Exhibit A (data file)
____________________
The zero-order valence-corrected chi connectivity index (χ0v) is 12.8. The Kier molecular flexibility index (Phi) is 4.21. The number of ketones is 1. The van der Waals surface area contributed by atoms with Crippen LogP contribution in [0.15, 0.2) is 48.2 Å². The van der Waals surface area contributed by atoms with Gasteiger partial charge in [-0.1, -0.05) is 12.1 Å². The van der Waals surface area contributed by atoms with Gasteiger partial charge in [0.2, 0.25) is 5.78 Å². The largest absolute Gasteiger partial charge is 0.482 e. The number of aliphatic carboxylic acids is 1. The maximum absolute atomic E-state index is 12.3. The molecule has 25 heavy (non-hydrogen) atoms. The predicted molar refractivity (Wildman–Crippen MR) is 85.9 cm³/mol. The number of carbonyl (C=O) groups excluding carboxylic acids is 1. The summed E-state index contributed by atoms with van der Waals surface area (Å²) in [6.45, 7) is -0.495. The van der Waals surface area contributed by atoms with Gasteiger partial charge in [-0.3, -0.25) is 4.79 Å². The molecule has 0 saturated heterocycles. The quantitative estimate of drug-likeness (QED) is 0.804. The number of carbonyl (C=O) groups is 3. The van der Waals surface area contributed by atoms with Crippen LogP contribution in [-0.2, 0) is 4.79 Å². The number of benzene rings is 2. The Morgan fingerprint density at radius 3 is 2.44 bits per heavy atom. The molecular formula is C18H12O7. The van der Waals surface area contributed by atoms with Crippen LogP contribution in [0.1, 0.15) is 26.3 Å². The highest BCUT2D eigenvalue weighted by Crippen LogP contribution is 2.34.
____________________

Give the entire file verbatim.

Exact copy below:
The zero-order valence-corrected chi connectivity index (χ0v) is 12.8. The Kier molecular flexibility index (Phi) is 4.21. The number of ketones is 1. The van der Waals surface area contributed by atoms with Crippen LogP contribution in [0.15, 0.2) is 48.2 Å². The van der Waals surface area contributed by atoms with Gasteiger partial charge in [-0.1, -0.05) is 12.1 Å². The van der Waals surface area contributed by atoms with Gasteiger partial charge in [0.2, 0.25) is 5.78 Å². The largest absolute Gasteiger partial charge is 0.482 e. The number of aliphatic carboxylic acids is 1. The maximum absolute atomic E-state index is 12.3. The molecule has 25 heavy (non-hydrogen) atoms. The predicted molar refractivity (Wildman–Crippen MR) is 85.9 cm³/mol. The number of carbonyl (C=O) groups excluding carboxylic acids is 1. The summed E-state index contributed by atoms with van der Waals surface area (Å²) in [6.45, 7) is -0.495. The van der Waals surface area contributed by atoms with Gasteiger partial charge in [-0.3, -0.25) is 4.79 Å². The molecule has 0 saturated heterocycles. The quantitative estimate of drug-likeness (QED) is 0.804. The number of carbonyl (C=O) groups is 3. The van der Waals surface area contributed by atoms with Crippen LogP contribution in [-0.2, 0) is 4.79 Å². The number of benzene rings is 2. The Morgan fingerprint density at radius 3 is 2.44 bits per heavy atom. The molecular formula is C18H12O7. The van der Waals surface area contributed by atoms with Crippen LogP contribution in [0.1, 0.15) is 26.3 Å². The highest BCUT2D eigenvalue weighted by Crippen LogP contribution is 2.34.